6 WAYS CENSORSHIP IS HIDDEN IN THE NEWS AND ONLINE
1. Twitter Astroturf and Manipulation
In 2015, Twitter made plans for an #AskPOTUS town hall with President Obama to compete with rivals like Reddit, which was drawing a lot of attention for its interactive Q&A sessions with well- known people. But the Twitter session was not the freewheeling event some might have expected. According to a former Twitter senior employee who spoke to BuzzFeed, the head of Twitter, Dick Costolo, had ordered employees to build an algorithm to filter out any abusive tweets that might be directed at Obama. A source said Twitter also manually censored the #AskPOTUS tweets because the automated system was inconsistent. The decision to control the message was kept secret from some senior employees for fear they would object. Some who did find out were said to be upset because they believed the censorship defied Twitter’s supposed commitment to free speech. . .
2. Facebook News Curating
Former insiders at Facebook claim some news there is presented or withheld for biased reasons. In May 2016, an ex–Facebook employee was anonymously quoted on Gizmodo, a design, technology, and science fiction website, saying he was part of a project that “routinely suppressed news stories of interest to conservative readers from the social network’s influential ‘trending’ news section.” Several people who were reportedly employed at Facebook as “news curators” told Gizmodo they were “instructed to artificially ‘inject’ selected stories into the trending news module, even if they weren’t popular enough to warrant inclusion. . . . Depending on who was on shift, things would be blacklisted or trending.” One former curator said suppressed topics included former IRS official Lois Lerner, who took the fifth before Congress after being accused of targeting conservative groups, and popular conservative news aggregator the Drudge Report. Facebook denied the allegations.
3. Movie Criticism by News and Quasi-News
Online manipulation can be found on news and quasi-news sites as well. In January 2016, there was an Internet smear directed against a Hollywood film based on a true-life story. The film is 13 Hours: The Secret Soldiers of Benghazi. It tells the personal stories of three CIA operators who heroically helped fight off Islamic extremist attackers on September 11, 2012. This is a movie that supporters of presidential candidate Hillary Clinton, by necessity, must smear. Clinton was secretary of state during that night’s tragic events. Dozens of Americans in Benghazi had waited for an outside U.S. military rescue that never came. Obama was missing in action. The military blamed Hillary’s State Department for not giving the green light to launch a rescue option. Four Americans, including U.S. ambassador Christopher Stevens, were killed.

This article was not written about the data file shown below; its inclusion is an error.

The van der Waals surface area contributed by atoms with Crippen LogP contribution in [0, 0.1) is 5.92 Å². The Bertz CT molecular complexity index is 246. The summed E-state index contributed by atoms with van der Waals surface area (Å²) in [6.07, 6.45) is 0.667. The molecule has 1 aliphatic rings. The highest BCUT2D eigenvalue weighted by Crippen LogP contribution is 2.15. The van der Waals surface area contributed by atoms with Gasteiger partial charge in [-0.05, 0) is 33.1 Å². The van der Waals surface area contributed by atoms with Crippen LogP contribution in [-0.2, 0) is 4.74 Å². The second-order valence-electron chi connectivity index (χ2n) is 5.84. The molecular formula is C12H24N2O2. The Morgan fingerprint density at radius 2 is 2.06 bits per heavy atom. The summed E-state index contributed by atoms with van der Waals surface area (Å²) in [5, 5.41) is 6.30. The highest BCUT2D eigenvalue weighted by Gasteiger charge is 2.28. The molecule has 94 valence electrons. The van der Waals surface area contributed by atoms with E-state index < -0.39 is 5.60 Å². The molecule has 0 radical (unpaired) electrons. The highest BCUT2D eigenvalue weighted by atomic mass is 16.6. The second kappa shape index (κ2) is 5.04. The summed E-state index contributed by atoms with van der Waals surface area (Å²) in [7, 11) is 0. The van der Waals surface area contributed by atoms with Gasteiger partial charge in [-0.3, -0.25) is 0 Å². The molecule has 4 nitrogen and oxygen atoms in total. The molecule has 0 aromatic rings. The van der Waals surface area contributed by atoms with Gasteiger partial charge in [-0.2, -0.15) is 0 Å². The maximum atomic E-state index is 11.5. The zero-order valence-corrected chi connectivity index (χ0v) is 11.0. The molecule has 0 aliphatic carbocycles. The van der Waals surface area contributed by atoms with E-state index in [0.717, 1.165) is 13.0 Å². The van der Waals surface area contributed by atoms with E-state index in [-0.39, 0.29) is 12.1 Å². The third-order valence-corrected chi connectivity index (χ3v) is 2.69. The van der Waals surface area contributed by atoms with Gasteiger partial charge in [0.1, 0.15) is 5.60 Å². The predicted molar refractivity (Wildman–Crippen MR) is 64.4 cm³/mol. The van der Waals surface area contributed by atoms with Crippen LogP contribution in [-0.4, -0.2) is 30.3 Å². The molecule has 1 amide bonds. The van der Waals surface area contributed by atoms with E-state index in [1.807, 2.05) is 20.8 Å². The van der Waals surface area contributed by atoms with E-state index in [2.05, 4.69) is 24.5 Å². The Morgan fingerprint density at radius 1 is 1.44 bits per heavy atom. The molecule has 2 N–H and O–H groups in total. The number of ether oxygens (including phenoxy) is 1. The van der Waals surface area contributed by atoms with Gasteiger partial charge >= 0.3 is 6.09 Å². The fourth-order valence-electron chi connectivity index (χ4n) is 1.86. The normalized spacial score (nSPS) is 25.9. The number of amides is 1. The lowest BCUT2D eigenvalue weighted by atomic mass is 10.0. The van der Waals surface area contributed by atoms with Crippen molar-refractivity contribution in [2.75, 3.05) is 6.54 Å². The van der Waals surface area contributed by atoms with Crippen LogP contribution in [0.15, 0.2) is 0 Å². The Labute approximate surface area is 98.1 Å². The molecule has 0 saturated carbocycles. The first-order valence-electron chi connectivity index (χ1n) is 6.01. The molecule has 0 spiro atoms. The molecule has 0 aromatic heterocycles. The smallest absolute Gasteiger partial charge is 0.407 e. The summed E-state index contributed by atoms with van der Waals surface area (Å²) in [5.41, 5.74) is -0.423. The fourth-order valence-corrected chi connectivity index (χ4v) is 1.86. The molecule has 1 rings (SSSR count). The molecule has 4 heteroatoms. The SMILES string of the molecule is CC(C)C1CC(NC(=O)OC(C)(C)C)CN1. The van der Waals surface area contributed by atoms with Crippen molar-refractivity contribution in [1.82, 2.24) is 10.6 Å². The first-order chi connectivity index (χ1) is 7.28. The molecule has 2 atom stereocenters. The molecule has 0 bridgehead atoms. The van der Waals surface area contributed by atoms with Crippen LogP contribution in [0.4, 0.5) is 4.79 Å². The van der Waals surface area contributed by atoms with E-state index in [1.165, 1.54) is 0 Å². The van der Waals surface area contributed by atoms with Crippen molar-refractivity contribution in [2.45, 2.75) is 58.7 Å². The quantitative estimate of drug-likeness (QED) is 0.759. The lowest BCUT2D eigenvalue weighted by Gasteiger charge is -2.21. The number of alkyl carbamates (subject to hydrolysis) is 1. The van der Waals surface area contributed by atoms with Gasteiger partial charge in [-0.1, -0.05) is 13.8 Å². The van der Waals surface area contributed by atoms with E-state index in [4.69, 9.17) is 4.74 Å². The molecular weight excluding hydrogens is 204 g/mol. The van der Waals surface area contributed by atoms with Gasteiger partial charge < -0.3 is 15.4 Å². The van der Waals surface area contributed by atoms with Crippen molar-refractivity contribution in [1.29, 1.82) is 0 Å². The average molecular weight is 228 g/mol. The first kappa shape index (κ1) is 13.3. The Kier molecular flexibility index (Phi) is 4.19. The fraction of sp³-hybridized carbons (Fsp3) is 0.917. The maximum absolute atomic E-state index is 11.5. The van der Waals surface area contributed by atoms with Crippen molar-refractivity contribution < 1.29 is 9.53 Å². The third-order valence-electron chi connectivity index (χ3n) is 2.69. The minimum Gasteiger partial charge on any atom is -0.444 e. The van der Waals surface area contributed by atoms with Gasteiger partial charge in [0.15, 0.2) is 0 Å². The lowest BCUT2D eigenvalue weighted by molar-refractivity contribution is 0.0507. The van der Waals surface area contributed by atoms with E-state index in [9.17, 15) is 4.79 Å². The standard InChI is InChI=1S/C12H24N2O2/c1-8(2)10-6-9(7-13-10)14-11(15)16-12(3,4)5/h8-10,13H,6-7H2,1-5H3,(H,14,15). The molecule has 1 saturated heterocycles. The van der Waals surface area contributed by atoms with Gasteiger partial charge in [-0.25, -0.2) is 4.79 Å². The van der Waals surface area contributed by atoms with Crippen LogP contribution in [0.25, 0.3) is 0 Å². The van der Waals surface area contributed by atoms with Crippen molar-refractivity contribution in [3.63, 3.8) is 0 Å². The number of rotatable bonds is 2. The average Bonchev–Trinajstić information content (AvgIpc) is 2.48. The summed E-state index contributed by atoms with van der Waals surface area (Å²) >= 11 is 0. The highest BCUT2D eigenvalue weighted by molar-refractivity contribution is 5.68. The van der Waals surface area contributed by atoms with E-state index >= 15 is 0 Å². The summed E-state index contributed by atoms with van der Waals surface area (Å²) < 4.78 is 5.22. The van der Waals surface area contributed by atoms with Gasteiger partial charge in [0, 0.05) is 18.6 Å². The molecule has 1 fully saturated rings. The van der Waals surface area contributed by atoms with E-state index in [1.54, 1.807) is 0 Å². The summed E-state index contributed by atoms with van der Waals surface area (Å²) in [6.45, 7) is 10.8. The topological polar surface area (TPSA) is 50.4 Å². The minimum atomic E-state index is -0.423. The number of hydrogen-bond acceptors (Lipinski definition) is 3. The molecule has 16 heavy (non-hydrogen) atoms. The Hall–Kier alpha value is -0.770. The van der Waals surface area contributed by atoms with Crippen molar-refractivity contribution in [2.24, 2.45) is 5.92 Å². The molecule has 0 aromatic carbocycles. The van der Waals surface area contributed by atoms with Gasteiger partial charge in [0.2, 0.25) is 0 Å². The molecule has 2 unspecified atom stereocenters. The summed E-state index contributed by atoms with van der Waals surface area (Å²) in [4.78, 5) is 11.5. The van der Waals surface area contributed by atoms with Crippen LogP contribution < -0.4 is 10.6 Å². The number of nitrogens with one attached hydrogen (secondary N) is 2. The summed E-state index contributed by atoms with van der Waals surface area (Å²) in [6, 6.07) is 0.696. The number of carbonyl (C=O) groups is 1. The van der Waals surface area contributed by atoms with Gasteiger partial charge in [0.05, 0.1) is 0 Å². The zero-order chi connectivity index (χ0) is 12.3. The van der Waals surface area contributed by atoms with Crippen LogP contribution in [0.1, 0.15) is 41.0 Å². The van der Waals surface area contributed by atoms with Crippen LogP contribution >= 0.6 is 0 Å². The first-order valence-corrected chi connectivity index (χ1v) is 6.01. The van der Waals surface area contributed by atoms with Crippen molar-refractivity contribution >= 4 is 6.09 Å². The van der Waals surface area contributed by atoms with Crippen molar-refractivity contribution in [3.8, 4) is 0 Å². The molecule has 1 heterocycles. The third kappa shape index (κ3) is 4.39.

It will be difficult for the administration and Hillary Clinton interests to directly impeach the heroes in the film. So some seek to controversialize the movie itself. To try to keep people from seeing it. Convince the potential audience that it’s boring. Tedious. A flop. And so, even before the movie’s release, there’s a suspicious stampede of negative reviews. Whether intentional or not, they lead to an astroturf smear campaign. . .
4. Personal Smear Campaigns
In October 2016, Scott Adams, creator of the office humor comic strip Dilbert, wrote a very serious blog post titled “The Week I Became a Target.” In it, he claimed he’d been targeted by Hillary Clinton interests because of his support for Donald Trump. The campaign against him employed classic facets of astroturf, including attacks against him on social media, in the news, and even on a book review site.